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Categories: TheropodaCarnivoreUSAChinleTriassic

DAEMONOSAURUS

Pronunciation: DAY-mo-no-SOR-us
Meaning: Evil spirit lizard
Authors: Sues et al. (2011)
Previous names: None known
First discovery: New Mexico, USA
Roar factor: 5/10

Daemonosaurus chauliodus

After the discovery of Chindesaurus, Tawa, and hundreds of other small theropod skeletons at Ghost Ranch that helped cement Coelophysis as a valid critter at the expense of Rioarribasaurus you may think that the area had been milked dry of diddy dinosaurs. Not so. Daemonosaurus was found smack-bang in the middle of "Coelophysis quarry" no less, but some rather distinct features proved that this dog-sized carnivore was new to science.

Discovered by a team from the Carnegie Museum way back in 1981 mingled with some remains of Coelophysis, the 5.5 inch long skull of Daemonosaurus is narrow and relatively deep with a short, blunt snout and huge eye sockets. These features alone stand it apart from all of the area's other small theropods, and indeed most theropods from anywhere else, but its most outstanding feature, quite literally, is its teeth. An upper jaw packed with large, forward-slanted front teeth prompted the specific name chauliodus—derived from the Greek word for "buck-toothed"—but they weren't just slanted they were also sharp and pointed, suggesting that Daemonosaurus was all business when the dinner bell rang.

According to Hans-Dieter Sues, curator of vertebrate paleontology at the Smithsonian's Museum of Natural History and lead author of Daemonosaurus, the features of its skull and the presence of cavities on some neck vertebrae (the only bits currently known) plonk it right alongside Tawa as an evolutionary bridge somewhere between the primitive South American hererrasaurids and Eoraptor (which may yet turn out to be a sauropodomorph) on one side and the advanced neotheropods on the other. However, Daemonosaurus (with its stubby snout and huge eyes which are typical features of juveniles who rely on cuteness for care) is known only from a body-less skull while the same-age-same-place Chindesaurus (a full grown adult by all accounts) is known only from a skull-less body, and some experts are far from convinced that they represent two distinct species.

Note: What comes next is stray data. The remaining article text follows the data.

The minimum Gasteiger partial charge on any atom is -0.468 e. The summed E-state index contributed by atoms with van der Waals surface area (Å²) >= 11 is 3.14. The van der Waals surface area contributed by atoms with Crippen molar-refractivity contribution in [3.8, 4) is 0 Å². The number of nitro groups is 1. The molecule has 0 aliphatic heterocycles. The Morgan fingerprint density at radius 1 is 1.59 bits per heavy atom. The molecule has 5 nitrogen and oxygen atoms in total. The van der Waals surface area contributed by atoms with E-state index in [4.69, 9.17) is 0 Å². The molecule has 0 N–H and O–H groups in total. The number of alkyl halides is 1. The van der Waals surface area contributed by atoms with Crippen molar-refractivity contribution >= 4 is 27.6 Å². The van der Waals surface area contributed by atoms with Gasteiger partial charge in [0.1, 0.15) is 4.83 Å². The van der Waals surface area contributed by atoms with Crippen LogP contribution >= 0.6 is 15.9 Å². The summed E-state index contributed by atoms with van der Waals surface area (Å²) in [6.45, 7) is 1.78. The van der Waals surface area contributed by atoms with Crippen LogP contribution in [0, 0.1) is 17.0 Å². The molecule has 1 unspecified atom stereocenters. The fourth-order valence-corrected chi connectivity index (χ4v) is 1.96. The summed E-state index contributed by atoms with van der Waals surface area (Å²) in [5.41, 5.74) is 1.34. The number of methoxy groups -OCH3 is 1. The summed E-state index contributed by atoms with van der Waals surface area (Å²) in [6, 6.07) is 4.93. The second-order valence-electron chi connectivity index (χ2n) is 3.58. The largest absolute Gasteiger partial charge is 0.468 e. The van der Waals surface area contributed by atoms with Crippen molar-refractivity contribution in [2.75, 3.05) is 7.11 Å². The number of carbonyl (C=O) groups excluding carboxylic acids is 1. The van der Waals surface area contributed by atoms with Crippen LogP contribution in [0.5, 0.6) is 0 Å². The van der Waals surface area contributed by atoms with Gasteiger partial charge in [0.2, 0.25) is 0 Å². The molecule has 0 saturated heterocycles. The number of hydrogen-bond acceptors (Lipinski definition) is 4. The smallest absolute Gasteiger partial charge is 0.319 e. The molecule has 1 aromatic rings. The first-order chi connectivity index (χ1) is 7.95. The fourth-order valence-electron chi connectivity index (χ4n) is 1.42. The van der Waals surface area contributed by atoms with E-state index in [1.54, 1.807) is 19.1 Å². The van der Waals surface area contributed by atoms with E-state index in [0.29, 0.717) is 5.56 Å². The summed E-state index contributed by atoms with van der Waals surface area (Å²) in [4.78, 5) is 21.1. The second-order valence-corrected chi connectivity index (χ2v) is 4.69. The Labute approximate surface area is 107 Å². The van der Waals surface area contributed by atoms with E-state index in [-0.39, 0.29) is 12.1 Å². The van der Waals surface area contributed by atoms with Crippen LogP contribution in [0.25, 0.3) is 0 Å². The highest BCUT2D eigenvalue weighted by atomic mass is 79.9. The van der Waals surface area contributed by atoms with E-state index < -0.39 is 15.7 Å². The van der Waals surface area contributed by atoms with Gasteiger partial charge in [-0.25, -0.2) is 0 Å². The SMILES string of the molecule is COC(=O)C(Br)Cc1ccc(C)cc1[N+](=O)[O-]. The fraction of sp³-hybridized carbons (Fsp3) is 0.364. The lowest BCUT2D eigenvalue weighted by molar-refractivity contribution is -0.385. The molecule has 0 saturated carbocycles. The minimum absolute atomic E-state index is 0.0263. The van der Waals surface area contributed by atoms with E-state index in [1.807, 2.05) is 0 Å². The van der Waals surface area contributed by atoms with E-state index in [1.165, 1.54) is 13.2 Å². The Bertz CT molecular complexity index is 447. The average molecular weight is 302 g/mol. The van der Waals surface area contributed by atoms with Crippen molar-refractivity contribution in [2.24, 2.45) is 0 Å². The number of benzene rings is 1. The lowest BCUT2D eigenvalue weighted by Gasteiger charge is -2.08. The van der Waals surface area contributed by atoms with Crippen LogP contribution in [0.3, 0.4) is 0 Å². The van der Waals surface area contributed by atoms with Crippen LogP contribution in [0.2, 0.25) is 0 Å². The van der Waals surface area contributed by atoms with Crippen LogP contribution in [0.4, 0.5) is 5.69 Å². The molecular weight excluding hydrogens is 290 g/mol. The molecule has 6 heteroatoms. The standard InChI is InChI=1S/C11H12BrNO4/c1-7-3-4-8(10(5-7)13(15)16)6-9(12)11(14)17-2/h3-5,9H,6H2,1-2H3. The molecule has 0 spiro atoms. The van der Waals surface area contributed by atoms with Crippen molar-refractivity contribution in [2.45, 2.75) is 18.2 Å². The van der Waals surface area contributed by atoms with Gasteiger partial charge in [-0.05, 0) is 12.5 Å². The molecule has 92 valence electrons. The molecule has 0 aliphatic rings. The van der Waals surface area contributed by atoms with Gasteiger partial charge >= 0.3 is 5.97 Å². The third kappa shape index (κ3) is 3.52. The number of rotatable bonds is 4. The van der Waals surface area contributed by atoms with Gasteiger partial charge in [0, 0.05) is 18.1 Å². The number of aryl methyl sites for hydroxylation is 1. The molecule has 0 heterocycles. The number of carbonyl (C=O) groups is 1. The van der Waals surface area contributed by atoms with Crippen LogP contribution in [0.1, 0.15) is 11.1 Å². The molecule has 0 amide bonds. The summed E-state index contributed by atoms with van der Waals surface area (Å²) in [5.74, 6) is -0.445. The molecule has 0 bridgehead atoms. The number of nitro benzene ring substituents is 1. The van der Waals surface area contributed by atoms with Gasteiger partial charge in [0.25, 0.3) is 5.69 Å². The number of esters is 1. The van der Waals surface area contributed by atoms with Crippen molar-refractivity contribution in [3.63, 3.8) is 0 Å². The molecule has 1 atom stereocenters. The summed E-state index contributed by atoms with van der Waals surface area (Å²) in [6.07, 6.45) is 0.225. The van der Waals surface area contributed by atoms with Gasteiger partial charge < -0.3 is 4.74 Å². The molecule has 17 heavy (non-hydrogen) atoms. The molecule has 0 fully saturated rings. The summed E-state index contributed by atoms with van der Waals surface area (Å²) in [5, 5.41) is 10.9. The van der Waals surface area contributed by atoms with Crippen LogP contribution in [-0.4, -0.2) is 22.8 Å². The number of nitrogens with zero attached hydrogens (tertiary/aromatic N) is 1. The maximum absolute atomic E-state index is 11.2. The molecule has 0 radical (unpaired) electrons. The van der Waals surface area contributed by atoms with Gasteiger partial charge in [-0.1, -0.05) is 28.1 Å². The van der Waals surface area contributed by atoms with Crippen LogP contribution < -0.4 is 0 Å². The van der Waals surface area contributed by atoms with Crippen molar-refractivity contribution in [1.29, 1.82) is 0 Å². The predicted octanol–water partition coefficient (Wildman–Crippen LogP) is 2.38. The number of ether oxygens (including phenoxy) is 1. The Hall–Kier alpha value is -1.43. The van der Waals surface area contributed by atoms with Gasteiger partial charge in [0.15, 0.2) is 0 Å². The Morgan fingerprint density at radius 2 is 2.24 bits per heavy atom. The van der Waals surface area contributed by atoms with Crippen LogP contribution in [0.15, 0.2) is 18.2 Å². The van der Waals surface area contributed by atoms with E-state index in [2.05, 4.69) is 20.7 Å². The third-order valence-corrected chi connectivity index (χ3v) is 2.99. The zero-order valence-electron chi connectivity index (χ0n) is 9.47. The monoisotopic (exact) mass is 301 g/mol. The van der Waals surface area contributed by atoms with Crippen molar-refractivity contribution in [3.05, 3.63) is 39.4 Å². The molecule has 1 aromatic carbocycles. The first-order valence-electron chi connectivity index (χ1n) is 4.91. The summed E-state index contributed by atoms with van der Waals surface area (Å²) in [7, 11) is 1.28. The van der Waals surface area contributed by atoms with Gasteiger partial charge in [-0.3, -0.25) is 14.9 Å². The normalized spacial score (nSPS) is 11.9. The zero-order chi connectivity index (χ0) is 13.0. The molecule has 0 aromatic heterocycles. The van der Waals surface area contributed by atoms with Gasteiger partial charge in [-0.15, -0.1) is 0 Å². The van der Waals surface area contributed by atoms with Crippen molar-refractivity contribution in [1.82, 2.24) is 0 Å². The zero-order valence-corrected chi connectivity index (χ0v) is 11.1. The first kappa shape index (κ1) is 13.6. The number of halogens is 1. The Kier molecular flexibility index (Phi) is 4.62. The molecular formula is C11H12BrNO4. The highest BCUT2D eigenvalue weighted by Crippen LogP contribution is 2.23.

(Buck-toothed evil spirit lizard)Etymology
Daemonosaurus is based on the Greek words "daimon" meaning evil spirit (because it was found at Ghost Ranch), and "sauros" meaning lizard.
The species epithet, chauliodus, is derived from the Greek word for "buck-toothed" and refers to the species' big slanted front teeth.
Discovery
The remains of Daemonosaurus were discovered in block C-4-81 at Coelophysis (Whitaker) Quarry in the "siltstone member" of the Chinle Formation, Ghost Ranch, 20 km northwest of Abiquiú, Rio Arriba County, New Mexico, in 1981.
The holotype (CM 76821) is a nearly complete but crushed skull with lower jaw, and some neck vertebrae with ribs.
Estimations
Timeline:
Era: Mesozoic
Period: Late Triassic
Timespan: 204-201.5 million years ago
Age: Rhaetian
Vital Stats:
Est. Max. Length: 2.2 meters
Est. Max. Height: 0.5 meters
Est. Max. Weight: 22 kg
Diet: Carnivorous
Family Tree:
Dinosauria
Saurischia
Theropoda
Daemonosaurus
chauliodus
References
• Colbert E.H. (1990) "Variation in Coelophysis bauri" in "Dinosaur Systematics: Approaches and Perspectives". /uk.
• Sues H-D. Nesbitt S.J, Berman D.S. and Henrici A.C. (2011) "A late-surviving basal theropod dinosaur from the latest Triassic of North America".
                    
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To cite this page:
Atkinson, Lee (DinoChecker) "DAEMONOSAURUS: from DinoChecker's dinosaur archive".
http://www.dinochecker.com/dinosaurs/DAEMONOSAURUS›. Web access: 21st Nov 2014.